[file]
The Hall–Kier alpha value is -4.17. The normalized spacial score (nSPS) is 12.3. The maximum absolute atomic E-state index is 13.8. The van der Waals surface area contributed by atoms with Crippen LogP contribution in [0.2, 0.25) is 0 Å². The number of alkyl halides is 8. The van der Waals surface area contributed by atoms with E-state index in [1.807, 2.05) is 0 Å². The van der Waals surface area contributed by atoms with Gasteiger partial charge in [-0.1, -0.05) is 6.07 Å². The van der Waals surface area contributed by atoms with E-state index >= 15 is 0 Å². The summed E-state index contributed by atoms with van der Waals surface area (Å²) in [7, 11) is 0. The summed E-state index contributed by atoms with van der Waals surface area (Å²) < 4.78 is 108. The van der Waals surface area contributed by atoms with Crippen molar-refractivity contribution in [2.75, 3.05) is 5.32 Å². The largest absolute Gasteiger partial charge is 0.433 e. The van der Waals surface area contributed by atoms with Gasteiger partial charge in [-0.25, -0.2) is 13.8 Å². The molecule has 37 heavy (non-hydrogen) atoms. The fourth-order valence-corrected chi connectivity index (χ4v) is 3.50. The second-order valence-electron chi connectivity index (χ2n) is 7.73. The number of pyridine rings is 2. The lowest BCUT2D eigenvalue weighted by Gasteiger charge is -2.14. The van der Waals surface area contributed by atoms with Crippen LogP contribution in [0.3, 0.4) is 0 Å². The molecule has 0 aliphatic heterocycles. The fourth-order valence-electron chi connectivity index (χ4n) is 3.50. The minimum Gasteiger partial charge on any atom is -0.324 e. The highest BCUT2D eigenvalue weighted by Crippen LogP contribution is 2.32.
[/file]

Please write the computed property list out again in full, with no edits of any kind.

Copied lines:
The Hall–Kier alpha value is -4.17. The normalized spacial score (nSPS) is 12.3. The maximum absolute atomic E-state index is 13.8. The van der Waals surface area contributed by atoms with Crippen LogP contribution in [0.2, 0.25) is 0 Å². The number of alkyl halides is 8. The van der Waals surface area contributed by atoms with E-state index in [1.807, 2.05) is 0 Å². The van der Waals surface area contributed by atoms with Gasteiger partial charge in [-0.1, -0.05) is 6.07 Å². The van der Waals surface area contributed by atoms with E-state index >= 15 is 0 Å². The summed E-state index contributed by atoms with van der Waals surface area (Å²) in [7, 11) is 0. The summed E-state index contributed by atoms with van der Waals surface area (Å²) < 4.78 is 108. The van der Waals surface area contributed by atoms with Crippen molar-refractivity contribution in [2.75, 3.05) is 5.32 Å². The largest absolute Gasteiger partial charge is 0.433 e. The van der Waals surface area contributed by atoms with Gasteiger partial charge in [-0.25, -0.2) is 13.8 Å². The molecule has 37 heavy (non-hydrogen) atoms. The fourth-order valence-corrected chi connectivity index (χ4v) is 3.50. The second-order valence-electron chi connectivity index (χ2n) is 7.73. The number of pyridine rings is 2. The lowest BCUT2D eigenvalue weighted by Gasteiger charge is -2.14. The van der Waals surface area contributed by atoms with Crippen LogP contribution in [0.3, 0.4) is 0 Å². The molecule has 0 aliphatic heterocycles. The fourth-order valence-electron chi connectivity index (χ4n) is 3.50. The minimum Gasteiger partial charge on any atom is -0.324 e. The highest BCUT2D eigenvalue weighted by Crippen LogP contribution is 2.32.